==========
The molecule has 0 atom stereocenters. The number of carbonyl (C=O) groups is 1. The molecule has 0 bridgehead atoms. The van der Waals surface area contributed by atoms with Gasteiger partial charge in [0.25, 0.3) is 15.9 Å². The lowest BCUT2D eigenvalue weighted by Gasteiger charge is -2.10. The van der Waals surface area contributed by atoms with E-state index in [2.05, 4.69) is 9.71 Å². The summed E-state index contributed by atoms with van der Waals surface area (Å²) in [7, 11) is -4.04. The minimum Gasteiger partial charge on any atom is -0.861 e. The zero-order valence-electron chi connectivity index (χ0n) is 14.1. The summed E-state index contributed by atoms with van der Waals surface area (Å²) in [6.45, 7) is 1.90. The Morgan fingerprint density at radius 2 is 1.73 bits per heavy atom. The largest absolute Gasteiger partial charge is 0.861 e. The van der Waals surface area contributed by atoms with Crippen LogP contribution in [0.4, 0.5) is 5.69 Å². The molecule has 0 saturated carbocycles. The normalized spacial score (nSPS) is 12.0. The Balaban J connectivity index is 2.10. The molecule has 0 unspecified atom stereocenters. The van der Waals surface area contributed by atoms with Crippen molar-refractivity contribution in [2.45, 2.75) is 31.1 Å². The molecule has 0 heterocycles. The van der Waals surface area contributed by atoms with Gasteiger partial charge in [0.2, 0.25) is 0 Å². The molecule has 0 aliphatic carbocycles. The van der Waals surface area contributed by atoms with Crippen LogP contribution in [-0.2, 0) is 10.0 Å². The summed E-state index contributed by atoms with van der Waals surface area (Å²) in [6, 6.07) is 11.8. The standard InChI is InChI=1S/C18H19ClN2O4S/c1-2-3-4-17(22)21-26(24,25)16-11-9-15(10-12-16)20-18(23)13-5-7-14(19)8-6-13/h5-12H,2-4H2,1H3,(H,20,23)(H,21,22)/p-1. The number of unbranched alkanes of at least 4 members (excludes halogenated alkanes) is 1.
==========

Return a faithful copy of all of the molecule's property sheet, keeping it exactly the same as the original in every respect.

The molecule has 0 atom stereocenters. The number of carbonyl (C=O) groups is 1. The molecule has 0 bridgehead atoms. The van der Waals surface area contributed by atoms with Gasteiger partial charge in [0.25, 0.3) is 15.9 Å². The lowest BCUT2D eigenvalue weighted by Gasteiger charge is -2.10. The van der Waals surface area contributed by atoms with E-state index in [2.05, 4.69) is 9.71 Å². The summed E-state index contributed by atoms with van der Waals surface area (Å²) in [7, 11) is -4.04. The minimum Gasteiger partial charge on any atom is -0.861 e. The zero-order valence-electron chi connectivity index (χ0n) is 14.1. The summed E-state index contributed by atoms with van der Waals surface area (Å²) in [6.45, 7) is 1.90. The Morgan fingerprint density at radius 2 is 1.73 bits per heavy atom. The largest absolute Gasteiger partial charge is 0.861 e. The van der Waals surface area contributed by atoms with Crippen LogP contribution in [0.4, 0.5) is 5.69 Å². The molecule has 0 saturated carbocycles. The normalized spacial score (nSPS) is 12.0. The Balaban J connectivity index is 2.10. The molecule has 0 unspecified atom stereocenters. The van der Waals surface area contributed by atoms with Crippen molar-refractivity contribution in [2.45, 2.75) is 31.1 Å². The molecule has 0 heterocycles. The van der Waals surface area contributed by atoms with Gasteiger partial charge in [0.2, 0.25) is 0 Å². The molecule has 0 aliphatic carbocycles. The van der Waals surface area contributed by atoms with Crippen LogP contribution in [-0.2, 0) is 10.0 Å². The summed E-state index contributed by atoms with van der Waals surface area (Å²) in [6, 6.07) is 11.8. The standard InChI is InChI=1S/C18H19ClN2O4S/c1-2-3-4-17(22)21-26(24,25)16-11-9-15(10-12-16)20-18(23)13-5-7-14(19)8-6-13/h5-12H,2-4H2,1H3,(H,20,23)(H,21,22)/p-1. The number of unbranched alkanes of at least 4 members (excludes halogenated alkanes) is 1.